In response to damage caused by macaques, the Forestry Bureau has encouraged flatland farmers to build a “great wall” of electric fences, while an academic has suggested demoting the species’ protected status.
The Council of Agriculture has been pushing for building electric fences in demonstration areas to help farmers stop macaques from damaging their crops, Forestry Bureau Deputy Director Yang Hung-chih (楊宏志) said.
The council this year raised the subsidies for installing electric fences from NT$40,000 to NT$45,000, and reduced the land ownership requirement from 1 hectares to 0.2 hectares, Yang said.
Photo courtesy of the Forestry Bureau
The agency hopes that flatland farmers can collaborate to establish a “great wall” of electrical fences to prevent macaques entering fields in search of food, Yang added.
Electric fences are the most effective method to prevent macaques damaging crops, Tunghai University Department of Life Science professor Lin Liang-kung (林良恭) said, adding that the fences do not hurt the animals.
Although the damage caused by macaques is severe, agricultural agencies have not devoted any personnel to investigate and research the problem, Lin said.
The agencies should determine how many macaques there are, Lin said, adding that if their number overburdens the environment and severely harms the agricultural industry, the agencies could demote the animal from a “protected species” to “general wildlife.”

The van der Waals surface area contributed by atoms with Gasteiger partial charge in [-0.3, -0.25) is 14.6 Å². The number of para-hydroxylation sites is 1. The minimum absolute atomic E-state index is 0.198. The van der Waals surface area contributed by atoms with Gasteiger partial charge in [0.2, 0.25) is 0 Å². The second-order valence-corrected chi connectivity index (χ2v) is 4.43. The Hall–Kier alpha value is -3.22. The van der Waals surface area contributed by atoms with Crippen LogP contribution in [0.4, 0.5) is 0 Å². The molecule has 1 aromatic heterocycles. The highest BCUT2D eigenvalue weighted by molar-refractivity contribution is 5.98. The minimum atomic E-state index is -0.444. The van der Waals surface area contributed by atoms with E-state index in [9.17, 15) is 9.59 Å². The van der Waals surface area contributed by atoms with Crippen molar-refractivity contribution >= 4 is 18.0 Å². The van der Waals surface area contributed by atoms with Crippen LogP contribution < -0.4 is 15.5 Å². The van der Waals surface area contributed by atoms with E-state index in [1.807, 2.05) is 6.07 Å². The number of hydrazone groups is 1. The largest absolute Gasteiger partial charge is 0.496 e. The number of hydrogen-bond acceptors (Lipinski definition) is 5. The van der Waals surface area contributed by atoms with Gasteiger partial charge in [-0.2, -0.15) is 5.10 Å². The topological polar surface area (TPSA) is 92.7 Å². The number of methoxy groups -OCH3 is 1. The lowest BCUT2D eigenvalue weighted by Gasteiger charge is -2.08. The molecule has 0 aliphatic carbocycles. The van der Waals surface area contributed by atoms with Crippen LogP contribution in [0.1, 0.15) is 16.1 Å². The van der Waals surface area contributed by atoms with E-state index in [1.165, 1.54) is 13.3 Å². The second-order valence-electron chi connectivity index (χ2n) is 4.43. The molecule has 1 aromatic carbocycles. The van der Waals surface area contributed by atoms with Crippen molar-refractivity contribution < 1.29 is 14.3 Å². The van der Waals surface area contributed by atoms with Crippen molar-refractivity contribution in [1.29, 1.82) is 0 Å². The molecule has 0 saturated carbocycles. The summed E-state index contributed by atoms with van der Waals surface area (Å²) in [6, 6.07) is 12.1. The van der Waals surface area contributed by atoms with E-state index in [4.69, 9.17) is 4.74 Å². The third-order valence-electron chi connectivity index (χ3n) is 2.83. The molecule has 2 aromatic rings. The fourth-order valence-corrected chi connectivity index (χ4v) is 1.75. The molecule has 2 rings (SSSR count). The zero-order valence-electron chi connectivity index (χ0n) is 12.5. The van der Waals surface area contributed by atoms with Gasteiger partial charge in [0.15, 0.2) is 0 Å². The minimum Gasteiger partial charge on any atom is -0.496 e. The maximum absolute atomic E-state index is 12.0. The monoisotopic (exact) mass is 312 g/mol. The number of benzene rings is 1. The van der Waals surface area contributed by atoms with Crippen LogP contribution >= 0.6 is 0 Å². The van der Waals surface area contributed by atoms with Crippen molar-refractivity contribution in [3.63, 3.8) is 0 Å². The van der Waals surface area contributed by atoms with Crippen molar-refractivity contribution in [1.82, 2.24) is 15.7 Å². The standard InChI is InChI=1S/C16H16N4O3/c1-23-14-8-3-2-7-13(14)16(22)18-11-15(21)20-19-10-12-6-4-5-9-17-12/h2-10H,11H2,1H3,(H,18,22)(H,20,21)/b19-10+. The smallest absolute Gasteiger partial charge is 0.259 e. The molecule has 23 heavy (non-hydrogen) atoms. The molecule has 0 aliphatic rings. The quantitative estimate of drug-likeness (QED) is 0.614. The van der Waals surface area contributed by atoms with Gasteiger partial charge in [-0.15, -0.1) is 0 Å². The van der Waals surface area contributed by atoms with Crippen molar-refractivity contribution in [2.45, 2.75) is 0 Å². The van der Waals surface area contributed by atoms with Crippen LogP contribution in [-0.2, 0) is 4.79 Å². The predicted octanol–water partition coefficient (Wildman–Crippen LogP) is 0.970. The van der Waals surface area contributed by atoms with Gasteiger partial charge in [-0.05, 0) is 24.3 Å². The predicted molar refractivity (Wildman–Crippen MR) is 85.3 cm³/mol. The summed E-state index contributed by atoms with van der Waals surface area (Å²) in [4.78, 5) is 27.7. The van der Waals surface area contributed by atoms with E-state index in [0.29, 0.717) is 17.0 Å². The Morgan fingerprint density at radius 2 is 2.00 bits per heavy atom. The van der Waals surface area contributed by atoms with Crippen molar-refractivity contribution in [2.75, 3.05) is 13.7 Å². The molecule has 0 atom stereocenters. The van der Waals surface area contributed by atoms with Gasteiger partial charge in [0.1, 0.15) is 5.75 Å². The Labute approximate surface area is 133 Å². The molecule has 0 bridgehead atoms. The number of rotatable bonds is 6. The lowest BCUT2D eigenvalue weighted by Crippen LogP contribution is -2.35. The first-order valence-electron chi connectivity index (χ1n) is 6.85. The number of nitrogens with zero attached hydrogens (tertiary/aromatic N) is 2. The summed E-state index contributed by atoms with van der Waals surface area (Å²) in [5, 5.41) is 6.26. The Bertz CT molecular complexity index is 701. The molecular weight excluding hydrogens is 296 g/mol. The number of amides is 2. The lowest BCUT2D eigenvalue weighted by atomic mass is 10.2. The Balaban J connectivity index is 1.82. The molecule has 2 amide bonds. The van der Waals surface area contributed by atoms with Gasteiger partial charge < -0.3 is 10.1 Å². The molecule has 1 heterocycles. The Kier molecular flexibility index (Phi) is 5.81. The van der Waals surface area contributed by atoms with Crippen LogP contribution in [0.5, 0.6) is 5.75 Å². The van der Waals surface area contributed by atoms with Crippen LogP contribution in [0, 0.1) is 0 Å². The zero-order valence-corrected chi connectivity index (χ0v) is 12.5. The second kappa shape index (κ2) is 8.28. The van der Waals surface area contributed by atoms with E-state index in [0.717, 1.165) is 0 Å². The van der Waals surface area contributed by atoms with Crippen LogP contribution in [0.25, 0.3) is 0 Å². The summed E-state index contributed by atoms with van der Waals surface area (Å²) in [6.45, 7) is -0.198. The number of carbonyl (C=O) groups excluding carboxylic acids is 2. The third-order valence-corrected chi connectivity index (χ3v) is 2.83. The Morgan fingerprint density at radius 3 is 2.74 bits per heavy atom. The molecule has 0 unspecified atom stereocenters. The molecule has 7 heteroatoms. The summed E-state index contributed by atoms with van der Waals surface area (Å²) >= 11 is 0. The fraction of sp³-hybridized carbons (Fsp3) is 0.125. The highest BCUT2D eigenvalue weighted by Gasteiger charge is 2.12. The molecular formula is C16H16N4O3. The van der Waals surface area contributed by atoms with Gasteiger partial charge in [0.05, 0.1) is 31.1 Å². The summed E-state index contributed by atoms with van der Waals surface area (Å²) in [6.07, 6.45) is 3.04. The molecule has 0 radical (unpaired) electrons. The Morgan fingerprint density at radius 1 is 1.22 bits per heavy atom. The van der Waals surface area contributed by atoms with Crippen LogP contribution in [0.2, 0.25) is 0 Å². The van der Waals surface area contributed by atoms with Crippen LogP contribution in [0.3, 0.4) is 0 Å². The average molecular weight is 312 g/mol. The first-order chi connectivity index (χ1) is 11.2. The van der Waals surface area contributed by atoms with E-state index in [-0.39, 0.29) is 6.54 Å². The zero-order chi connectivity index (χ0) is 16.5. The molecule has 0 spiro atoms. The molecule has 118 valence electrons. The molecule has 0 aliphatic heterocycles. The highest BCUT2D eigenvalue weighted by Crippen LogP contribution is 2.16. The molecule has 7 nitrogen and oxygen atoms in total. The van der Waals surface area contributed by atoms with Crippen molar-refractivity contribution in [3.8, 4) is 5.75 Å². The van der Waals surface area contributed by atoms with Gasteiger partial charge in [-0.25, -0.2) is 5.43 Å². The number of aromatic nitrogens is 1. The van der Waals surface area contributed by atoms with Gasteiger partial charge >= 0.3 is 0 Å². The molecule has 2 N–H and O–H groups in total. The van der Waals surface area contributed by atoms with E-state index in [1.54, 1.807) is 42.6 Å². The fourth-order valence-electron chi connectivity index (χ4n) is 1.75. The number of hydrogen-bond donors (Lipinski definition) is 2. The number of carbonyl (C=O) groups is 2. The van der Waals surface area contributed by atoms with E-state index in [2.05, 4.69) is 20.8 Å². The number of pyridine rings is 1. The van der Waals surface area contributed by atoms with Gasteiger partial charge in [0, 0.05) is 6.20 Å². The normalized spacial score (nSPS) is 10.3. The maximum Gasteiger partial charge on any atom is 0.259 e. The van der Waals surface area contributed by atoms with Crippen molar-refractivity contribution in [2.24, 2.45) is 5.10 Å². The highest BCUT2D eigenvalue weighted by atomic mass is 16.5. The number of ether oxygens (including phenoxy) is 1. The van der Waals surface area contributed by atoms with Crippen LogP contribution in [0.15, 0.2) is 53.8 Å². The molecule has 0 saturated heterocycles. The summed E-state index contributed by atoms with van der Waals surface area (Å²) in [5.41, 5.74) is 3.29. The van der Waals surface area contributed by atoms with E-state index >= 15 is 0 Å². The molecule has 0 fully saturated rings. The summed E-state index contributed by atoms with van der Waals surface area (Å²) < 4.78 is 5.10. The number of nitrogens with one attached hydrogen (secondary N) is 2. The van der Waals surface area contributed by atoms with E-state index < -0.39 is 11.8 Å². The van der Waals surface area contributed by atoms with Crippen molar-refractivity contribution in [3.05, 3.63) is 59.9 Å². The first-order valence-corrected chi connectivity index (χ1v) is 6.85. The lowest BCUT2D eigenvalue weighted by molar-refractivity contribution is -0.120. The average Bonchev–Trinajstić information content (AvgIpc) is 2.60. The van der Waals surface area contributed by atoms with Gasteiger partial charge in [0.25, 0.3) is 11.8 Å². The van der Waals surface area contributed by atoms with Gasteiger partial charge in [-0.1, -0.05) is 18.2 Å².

The council said it is evaluating the situation.
Macaques mostly damage banana and sugar apple crops, the council said.
However, there have also been reports of damage to leafy vegetables in the past few years, it said.
“In addition to fruits, the types of crops [that have been damaged] include vegetables, beans and potatoes,” Yang said.
Macaques have a mainly vegetarian diet and favor sweet foods, Lin said.
Due to visitors, hikers and other people feeding the animals, the council estimates that the number of macaques has soared in the past few years to between 200,000 and 300,000, Lin added.
In the past decade, 15 cities or counties and 69 townships have experienced crop damage caused by macaques, the council said.
Kaohsiung has reported the most damage, followed by Changhua, Taitung, Nantou and Yunlin counties, it added.
Macaques are not the only problem that needs to be solved, National Taiwan University School of Forestry and Resource Conservation professor Yuan Hsiao-wei (袁孝維) said.
Wild boars, wild ducks, crested mynas and other animals that damage crops require countermeasures so that the environment and the economy can achieve a balance, Yuan said.
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